October 5, 2021
Becoming The Chair – One Physician Assistant’s Journey
Whether you’re considering a Physician Assistant (PA) profession, early in your PA career, or established and looking to grow, our conversation with April Burke will inspire, motivate, and, help guide your journey. Celebrating #PAweek, we sat down and talked with April, Director of Advanced Practice Providers at Sound Physicians. In any vocation, looking back on one’s career often leads to questions like, “What would I do differently?” or “How would I have managed my roles if I knew what I know now?” Our conversation with April may help you get to where you want to go quicker.
Sound Physicians (SP): How did becoming a PA start for you?
April Burke: While attending college, I worked as a technician in a physical therapy office as I was on a path to become a physical therapist. One day, a patient of ours, an orthopedic physician assistant, discussed his career path with me. He also invited me to shadow him for a couple of days, and after that experience, I decided that that was what I wanted to do. After graduating with my Bachelors of Science in Emergency Medical Services, I attended graduate school, a 26 month of physician assistant program, and the rest is history.
SP: Can you tell us about your first role?
April: I was a hospitalist PA at a small community hospital in Maryland. The site had only one other full-time advanced practice provider who happened to be a great mentor. I trained with her for about two and a half months until I started working closely with the physicians. I was fortunate to work with a collaborative team. If they had an interesting case, I would hang out and see what they could teach once I finished seeing my patients for the day. Being proactive in my education was a great way to build my knowledge base. Self-motivation and engagement in the process are definitely needed to be successful.
SP: How did your career progress?
April: I was looking for a position closer to home after relocating with my family. That happened the same time that Sound Physicians was hiring an advanced practice provider (APP) for the first time at Frederick Health Hospital (FHH). I was impressed by the team and how Sound supports its providers, so I accepted the role. Looking back, it was the best move for me as Sound has provided me with more opportunities than I thought possible. At the time, I had another great mentor who encouraged me to serve on several APP committees, which prepared me for the leadership role I’m in today.
SP: From the start of your second role to a leadership position is a lot to unpack! Can you share some advice?
April: Learn from others and invest in your education to establish a robust and broad baseline knowledge! Communication and knowing your limits are essential; reach out for help and discuss things with your team when needed. Building relationships, even on personal levels, help develop mutual trust. When working clinical I often sit and have lunch with our whole team; we unplug from the stress of work for a short time and have fun talking about our lives outside of work. Being humble and receptive to feedback are key traits to possess; we are part of a team to teach and support each other. Lastly, honesty and integrity are huge. Acknowledging when you make a mistake or need more guidance is always what is best for you, your team, and, most importantly, your patients.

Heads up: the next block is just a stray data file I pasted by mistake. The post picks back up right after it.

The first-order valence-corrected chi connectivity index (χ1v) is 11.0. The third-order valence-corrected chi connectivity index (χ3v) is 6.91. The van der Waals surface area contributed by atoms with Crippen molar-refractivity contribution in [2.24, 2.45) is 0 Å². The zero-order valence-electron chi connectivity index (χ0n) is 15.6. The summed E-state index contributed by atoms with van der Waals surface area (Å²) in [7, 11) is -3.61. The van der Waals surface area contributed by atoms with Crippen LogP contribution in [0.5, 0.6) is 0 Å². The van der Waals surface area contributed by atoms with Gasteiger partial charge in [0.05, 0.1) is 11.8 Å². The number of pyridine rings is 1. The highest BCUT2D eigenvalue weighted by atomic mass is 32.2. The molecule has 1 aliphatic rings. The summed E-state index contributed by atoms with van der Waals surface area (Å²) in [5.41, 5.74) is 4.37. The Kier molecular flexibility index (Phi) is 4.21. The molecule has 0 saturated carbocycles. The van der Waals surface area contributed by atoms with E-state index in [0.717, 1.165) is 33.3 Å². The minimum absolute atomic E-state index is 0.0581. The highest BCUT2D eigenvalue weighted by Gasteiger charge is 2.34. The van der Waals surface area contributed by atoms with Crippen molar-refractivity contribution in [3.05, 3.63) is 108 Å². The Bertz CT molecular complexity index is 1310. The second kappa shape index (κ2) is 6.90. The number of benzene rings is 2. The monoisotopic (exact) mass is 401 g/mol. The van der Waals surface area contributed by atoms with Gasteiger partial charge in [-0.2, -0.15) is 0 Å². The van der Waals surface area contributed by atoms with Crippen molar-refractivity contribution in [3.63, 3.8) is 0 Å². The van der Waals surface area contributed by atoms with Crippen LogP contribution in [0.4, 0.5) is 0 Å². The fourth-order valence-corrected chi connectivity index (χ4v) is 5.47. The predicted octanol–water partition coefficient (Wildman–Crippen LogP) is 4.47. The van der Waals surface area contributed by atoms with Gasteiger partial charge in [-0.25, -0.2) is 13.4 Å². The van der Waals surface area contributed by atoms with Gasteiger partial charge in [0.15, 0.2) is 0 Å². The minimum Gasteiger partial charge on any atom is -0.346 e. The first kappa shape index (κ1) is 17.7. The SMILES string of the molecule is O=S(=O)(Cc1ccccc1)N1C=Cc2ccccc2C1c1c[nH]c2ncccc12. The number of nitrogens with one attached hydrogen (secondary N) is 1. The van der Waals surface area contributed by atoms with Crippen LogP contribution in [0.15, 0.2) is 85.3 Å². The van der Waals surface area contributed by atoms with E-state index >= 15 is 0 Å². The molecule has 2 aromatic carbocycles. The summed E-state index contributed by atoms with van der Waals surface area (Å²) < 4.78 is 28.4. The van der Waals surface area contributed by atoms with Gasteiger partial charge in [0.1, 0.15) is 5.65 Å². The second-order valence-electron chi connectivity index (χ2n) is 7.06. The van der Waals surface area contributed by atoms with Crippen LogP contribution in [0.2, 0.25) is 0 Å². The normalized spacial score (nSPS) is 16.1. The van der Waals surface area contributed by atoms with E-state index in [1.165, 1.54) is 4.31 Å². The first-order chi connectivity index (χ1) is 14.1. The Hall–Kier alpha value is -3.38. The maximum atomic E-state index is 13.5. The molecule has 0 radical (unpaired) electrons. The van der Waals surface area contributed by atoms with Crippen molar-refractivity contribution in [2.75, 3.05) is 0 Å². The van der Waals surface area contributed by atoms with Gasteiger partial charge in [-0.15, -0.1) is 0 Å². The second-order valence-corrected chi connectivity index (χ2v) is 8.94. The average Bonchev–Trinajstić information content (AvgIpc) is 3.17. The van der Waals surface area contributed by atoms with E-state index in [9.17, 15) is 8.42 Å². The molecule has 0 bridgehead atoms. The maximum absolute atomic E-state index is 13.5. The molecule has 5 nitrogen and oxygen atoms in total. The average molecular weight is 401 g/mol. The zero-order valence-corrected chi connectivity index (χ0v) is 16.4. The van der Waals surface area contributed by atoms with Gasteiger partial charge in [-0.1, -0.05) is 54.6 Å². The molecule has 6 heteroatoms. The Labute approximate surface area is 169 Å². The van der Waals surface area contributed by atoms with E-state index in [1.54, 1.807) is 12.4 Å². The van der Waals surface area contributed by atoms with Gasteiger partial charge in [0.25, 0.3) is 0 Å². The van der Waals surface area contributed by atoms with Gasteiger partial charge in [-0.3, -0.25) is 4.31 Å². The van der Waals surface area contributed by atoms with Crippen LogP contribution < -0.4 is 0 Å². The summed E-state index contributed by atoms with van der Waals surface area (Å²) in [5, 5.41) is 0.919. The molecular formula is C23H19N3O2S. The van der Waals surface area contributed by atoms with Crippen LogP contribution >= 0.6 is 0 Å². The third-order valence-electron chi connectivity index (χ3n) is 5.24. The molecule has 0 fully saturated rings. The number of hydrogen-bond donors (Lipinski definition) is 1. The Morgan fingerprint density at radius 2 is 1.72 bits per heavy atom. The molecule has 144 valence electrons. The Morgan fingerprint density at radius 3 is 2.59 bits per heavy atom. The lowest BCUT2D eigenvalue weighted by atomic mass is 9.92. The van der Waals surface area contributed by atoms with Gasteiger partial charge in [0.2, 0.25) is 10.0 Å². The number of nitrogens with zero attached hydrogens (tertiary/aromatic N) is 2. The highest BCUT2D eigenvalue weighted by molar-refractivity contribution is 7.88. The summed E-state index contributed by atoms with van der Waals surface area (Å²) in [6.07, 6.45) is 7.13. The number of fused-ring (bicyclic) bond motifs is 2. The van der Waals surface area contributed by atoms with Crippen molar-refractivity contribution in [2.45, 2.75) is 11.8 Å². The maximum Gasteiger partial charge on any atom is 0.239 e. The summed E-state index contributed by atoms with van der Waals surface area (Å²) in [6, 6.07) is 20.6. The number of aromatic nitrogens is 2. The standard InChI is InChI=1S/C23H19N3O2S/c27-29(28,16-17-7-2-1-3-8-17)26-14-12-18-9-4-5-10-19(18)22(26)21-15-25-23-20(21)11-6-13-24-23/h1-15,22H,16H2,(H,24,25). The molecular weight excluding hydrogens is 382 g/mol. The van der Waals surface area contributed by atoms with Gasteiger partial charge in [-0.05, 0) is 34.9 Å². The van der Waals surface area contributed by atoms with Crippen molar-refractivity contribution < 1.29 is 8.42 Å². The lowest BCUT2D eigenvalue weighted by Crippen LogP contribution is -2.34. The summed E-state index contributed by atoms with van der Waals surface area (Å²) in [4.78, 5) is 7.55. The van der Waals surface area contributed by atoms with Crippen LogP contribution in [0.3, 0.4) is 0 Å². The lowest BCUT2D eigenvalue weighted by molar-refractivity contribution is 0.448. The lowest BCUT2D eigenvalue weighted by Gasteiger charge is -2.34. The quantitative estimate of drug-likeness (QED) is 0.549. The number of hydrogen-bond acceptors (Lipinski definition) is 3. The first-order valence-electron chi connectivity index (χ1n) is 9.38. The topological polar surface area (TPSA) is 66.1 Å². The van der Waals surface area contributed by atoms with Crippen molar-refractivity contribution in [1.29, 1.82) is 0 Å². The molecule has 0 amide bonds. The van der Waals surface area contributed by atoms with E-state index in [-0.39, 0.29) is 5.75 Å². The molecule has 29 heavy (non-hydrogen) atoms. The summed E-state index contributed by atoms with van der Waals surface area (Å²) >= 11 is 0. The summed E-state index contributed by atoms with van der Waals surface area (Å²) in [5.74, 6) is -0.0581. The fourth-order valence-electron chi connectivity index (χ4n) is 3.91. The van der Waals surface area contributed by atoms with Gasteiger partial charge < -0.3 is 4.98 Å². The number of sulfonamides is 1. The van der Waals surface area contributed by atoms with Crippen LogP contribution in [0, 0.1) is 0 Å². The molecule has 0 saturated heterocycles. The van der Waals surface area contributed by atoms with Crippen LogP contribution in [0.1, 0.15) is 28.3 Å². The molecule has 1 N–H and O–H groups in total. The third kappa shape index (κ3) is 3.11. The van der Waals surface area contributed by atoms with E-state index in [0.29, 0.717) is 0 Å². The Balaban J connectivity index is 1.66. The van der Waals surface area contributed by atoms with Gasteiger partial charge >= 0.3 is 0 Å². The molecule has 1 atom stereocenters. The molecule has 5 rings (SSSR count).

SP: Your accomplishments have led to the unique privilege of starting an advanced practice provider department and becoming the APP Chair at Fredrick Health Hospital. How did this come to be?
April: As part Sound Physicians’ Emerging Leaders program, the participants complete a project of their choice at their site. I began with the idea of creating a group to bring together the APPs from all of the groups within the hospital. My Medical Director and the hospital administration took to the idea, so we started a multidisciplinary APP working group.
One of the first things that came out of our meetings was that the APPs wanted to be more involved in the hospital. Their collective goal was to become medical staff members and have voting rights. I took that feedback back to the hospital administration at the time, and they were supportive. This led to us working with the administration to facilitate a change to our bylaws, resulting in us creating an APP department. Elections were held for the chair and vice-chair, I was honored to be elected the Department Chair. As department chair, I became the first APP representative on the Medical Executive Committee at FHH.
SP: Hearing your amazing journey, I can’t help but feel like mentorship, learning, and being proactive are some main traits to PA success.
April: I appreciated the generosity and caring my mentors showed me over the years, and I try to pay that forward as often as possible. In fact, our APP site group created a new mentor program, and now, new hires get paired with a more senior APP in the hospital for the first couple of months. I also helped develop a guide for training new APPs across the hospital. All these efforts have empowered leadership opportunities for other APPs in the hospital, and we now have an APP representative on all the major committees in the hospital.
Sound Physicians: April, thanks so much for your time today. For our readers, we’ll recap your top six tips for managing a successful physician assistant career!
- Seek out a mentor(s)!
- Establish a broad and robust knowledge base
- Reach out for help and know when to discuss things with your teams.
- Take time to get to know your team to help build trust.
- Be receptive to feedback and accountable for your actions
- Be proactive in seeking a new opportunity and learning!
We’d love to hear your physician assistant tips in the comment section below! And Happy PA Week to all!